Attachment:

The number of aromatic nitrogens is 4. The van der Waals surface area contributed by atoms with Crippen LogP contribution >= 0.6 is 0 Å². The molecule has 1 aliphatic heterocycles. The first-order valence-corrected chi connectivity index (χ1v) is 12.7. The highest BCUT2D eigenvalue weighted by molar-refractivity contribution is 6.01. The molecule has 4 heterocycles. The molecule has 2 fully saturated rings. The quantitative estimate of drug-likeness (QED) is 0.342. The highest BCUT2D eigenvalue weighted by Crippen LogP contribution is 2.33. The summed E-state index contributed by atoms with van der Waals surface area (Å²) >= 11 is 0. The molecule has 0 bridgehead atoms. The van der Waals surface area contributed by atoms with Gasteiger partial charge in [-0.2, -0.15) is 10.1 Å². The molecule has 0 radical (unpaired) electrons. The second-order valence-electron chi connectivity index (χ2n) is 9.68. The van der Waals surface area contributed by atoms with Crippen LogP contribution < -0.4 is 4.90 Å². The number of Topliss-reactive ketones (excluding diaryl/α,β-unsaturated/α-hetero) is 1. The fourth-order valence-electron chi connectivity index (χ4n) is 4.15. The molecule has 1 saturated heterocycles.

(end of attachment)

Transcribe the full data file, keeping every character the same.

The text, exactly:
The number of aromatic nitrogens is 4. The van der Waals surface area contributed by atoms with Crippen LogP contribution >= 0.6 is 0 Å². The molecule has 1 aliphatic heterocycles. The first-order valence-corrected chi connectivity index (χ1v) is 12.7. The highest BCUT2D eigenvalue weighted by molar-refractivity contribution is 6.01. The molecule has 4 heterocycles. The molecule has 2 fully saturated rings. The quantitative estimate of drug-likeness (QED) is 0.342. The highest BCUT2D eigenvalue weighted by Crippen LogP contribution is 2.33. The summed E-state index contributed by atoms with van der Waals surface area (Å²) >= 11 is 0. The molecule has 0 bridgehead atoms. The van der Waals surface area contributed by atoms with Gasteiger partial charge in [-0.2, -0.15) is 10.1 Å². The molecule has 0 radical (unpaired) electrons. The second-order valence-electron chi connectivity index (χ2n) is 9.68. The van der Waals surface area contributed by atoms with Crippen LogP contribution < -0.4 is 4.90 Å². The number of Topliss-reactive ketones (excluding diaryl/α,β-unsaturated/α-hetero) is 1. The fourth-order valence-electron chi connectivity index (χ4n) is 4.15. The molecule has 1 saturated heterocycles.